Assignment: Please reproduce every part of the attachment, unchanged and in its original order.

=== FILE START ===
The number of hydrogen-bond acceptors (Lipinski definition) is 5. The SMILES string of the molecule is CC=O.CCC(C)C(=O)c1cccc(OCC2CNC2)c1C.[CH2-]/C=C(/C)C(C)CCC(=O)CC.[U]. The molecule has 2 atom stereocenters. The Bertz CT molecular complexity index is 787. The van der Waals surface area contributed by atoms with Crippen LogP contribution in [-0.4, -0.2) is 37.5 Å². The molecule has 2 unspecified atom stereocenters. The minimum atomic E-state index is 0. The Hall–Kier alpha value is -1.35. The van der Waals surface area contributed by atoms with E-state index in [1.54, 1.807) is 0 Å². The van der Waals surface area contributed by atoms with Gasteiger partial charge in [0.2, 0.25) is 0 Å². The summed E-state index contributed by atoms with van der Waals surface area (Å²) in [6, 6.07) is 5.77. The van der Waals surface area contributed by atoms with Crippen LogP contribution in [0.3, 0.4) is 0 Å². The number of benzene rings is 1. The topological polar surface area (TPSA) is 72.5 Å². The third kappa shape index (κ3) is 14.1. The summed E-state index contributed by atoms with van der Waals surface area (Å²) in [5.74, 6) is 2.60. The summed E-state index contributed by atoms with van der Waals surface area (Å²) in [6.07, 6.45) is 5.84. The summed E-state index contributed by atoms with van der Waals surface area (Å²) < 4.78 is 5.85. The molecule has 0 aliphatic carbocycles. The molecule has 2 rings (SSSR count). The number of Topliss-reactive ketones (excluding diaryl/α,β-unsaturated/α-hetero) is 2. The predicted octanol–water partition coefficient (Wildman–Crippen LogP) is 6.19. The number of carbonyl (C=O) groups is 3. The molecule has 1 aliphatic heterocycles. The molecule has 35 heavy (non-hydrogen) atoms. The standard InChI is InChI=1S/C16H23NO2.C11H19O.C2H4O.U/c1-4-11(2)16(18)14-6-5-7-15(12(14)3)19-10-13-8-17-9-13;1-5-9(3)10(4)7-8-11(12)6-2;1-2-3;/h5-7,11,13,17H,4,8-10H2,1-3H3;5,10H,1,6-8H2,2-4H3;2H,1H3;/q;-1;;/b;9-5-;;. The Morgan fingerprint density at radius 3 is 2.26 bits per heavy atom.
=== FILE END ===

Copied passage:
The number of hydrogen-bond acceptors (Lipinski definition) is 5. The SMILES string of the molecule is CC=O.CCC(C)C(=O)c1cccc(OCC2CNC2)c1C.[CH2-]/C=C(/C)C(C)CCC(=O)CC.[U]. The molecule has 2 atom stereocenters. The Bertz CT molecular complexity index is 787. The van der Waals surface area contributed by atoms with Crippen LogP contribution in [-0.4, -0.2) is 37.5 Å². The molecule has 2 unspecified atom stereocenters. The minimum atomic E-state index is 0. The Hall–Kier alpha value is -1.35. The van der Waals surface area contributed by atoms with E-state index in [1.54, 1.807) is 0 Å². The van der Waals surface area contributed by atoms with Gasteiger partial charge in [0.2, 0.25) is 0 Å². The summed E-state index contributed by atoms with van der Waals surface area (Å²) in [6, 6.07) is 5.77. The van der Waals surface area contributed by atoms with Crippen LogP contribution in [0.3, 0.4) is 0 Å². The number of benzene rings is 1. The topological polar surface area (TPSA) is 72.5 Å². The third kappa shape index (κ3) is 14.1. The summed E-state index contributed by atoms with van der Waals surface area (Å²) in [5.74, 6) is 2.60. The summed E-state index contributed by atoms with van der Waals surface area (Å²) in [6.07, 6.45) is 5.84. The summed E-state index contributed by atoms with van der Waals surface area (Å²) < 4.78 is 5.85. The molecule has 0 aliphatic carbocycles. The molecule has 2 rings (SSSR count). The number of Topliss-reactive ketones (excluding diaryl/α,β-unsaturated/α-hetero) is 2. The predicted octanol–water partition coefficient (Wildman–Crippen LogP) is 6.19. The number of carbonyl (C=O) groups is 3. The molecule has 1 aliphatic heterocycles. The molecule has 35 heavy (non-hydrogen) atoms. The standard InChI is InChI=1S/C16H23NO2.C11H19O.C2H4O.U/c1-4-11(2)16(18)14-6-5-7-15(12(14)3)19-10-13-8-17-9-13;1-5-9(3)10(4)7-8-11(12)6-2;1-2-3;/h5-7,11,13,17H,4,8-10H2,1-3H3;5,10H,1,6-8H2,2-4H3;2H,1H3;/q;-1;;/b;9-5-;;. The Morgan fingerprint density at radius 3 is 2.26 bits per heavy atom.